#EqualPayDay varies from country to country, but you’ll notice that there is a lot of action under this hashtag and topic of discussion today. So what is the movement, where did it start and where are we now? Despite being something that we have been striving for, for nearly 49 years, equal status when it comes to pay is something we’re still some way off achieving.
The UK Equal Pay Day actually took place in November 2018, the day on which women effectively stop earning until the next year, compared to their male’s income for the year. In the US, however, Equal Pay Day marks the day that women have to work until to effectively earn what their male counterparts did in the previous year.
The UK Equal Pay Act was signed into law in 1970, following the US’s 1963 June 10th law, supporting women and men being paid equally for equal work. Over this time we have seen and heard a number or pledges and promises to reach an equal standing between the genders, however, we are still found wanting in many areas.
The pay gap is closing. It hasn’t closed but businesses and organisations are working to make necessary changes and bring equal pay to the table. As of late last year, the Office for National Statistics reported that the gap had dropped to an all-time low at 8.6% for full-time workers.
This report stated that the average woman will likely be paid around 17.9% less than men, this is the overall average of the pay gap for 2018. Although this is still far from equal pay, it is lessening each year, with an 18.4% gap the year before.
There are some industries and professions who, according to the Annual Survey of Hours and Earnings – 2018 have achieved equal status in terms of pay with a 0% pay gap; these include (but are not limited to) Podiatrists, Nursing auxiliaries and assistants, Waiters and waitresses, Pharmacy and other dispensing assistants, Building and civil engineering technicians and Environmental health professionals.
Those fighting and protesting for equality are highly unlikely to ever see their contributions to the equal pay movement come to fruition in their lifetime. The world economic forum claims that it will take at least 202 years for the pay gap to actually close due to the slow movement to do so and the vastness of the gap.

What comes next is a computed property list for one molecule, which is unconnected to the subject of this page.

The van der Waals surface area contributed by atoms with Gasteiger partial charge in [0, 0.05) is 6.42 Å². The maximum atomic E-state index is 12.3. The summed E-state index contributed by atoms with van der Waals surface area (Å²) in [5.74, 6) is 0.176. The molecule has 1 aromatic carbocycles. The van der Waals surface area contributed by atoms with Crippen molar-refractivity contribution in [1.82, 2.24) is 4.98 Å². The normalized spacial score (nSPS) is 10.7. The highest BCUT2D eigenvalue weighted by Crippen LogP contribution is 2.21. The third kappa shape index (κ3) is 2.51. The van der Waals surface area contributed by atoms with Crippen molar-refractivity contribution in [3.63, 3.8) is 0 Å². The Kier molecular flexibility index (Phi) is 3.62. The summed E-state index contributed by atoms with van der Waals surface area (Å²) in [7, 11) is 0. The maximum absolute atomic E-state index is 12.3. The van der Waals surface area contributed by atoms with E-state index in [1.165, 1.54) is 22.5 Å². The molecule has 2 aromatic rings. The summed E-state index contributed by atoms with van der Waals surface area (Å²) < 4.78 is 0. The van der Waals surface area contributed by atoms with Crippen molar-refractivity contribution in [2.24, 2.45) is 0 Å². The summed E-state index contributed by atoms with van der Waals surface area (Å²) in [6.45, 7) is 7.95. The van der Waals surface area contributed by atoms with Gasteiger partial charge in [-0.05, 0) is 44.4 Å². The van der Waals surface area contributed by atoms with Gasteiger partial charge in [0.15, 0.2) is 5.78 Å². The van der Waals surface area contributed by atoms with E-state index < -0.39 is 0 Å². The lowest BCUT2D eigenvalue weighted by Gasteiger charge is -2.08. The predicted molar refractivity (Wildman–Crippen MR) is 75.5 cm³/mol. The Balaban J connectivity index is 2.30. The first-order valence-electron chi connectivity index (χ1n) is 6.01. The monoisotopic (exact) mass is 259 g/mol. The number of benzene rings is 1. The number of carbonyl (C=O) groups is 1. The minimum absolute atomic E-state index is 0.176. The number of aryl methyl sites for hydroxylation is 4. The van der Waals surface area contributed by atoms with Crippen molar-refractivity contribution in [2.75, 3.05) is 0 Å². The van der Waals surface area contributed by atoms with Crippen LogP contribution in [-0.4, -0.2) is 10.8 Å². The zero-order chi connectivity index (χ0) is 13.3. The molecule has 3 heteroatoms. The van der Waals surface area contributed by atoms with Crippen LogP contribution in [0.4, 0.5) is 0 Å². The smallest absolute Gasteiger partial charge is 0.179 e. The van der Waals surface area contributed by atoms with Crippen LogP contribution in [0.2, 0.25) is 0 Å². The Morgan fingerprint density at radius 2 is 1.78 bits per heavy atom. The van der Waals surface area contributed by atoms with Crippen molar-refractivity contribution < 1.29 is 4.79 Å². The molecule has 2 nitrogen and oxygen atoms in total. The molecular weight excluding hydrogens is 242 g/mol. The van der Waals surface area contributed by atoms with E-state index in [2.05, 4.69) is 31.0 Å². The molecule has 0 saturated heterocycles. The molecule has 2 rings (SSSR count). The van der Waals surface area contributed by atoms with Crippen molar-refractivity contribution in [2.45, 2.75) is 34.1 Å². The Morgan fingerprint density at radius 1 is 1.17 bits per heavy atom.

Studying ages, countries and professions, the pay gap does clearly differ, so where is it worst and where is it best? According to the 2018 Annual Survey of Hours and Earnings, the area which has the largest pay gap is ‘Production managers and directors in mining and energy’ showing a 49% gap.
In America, women on average earn just 70 cents to every dollar their male counterparts receive. And the Eurostat in 2016 disclosed that Estonia came in at the bottom of the list for gender pay gap with 25% and Belgium at the other end of the scale with 6%.
Looking at the pay gap through the ranks, from lower level job roles up to the top of a company, the pay gap appears to rise with the level of seniority. For example, the Marketing Week Career and Salary Survey results showed that while marketing assistants would experience only an average 1% pay gap, the owners or partners of a company might experience a 39% pay gap. Is it that the change is beginning to happen but will take it’s time to disperse up through organisations as new candidates fill positions and more women infiltrate higher positions in the workplace?
How can you change the situation in the workplace as a position of management? Organisations of over 250 individuals are, for the second time required to report their gender pay gap this April, however this time the results will show the rate at which businesses are closing their own pay gap in comparison to last years results. Even as a smaller business, working and planning to close the pay gap should be part of your organisational conscience.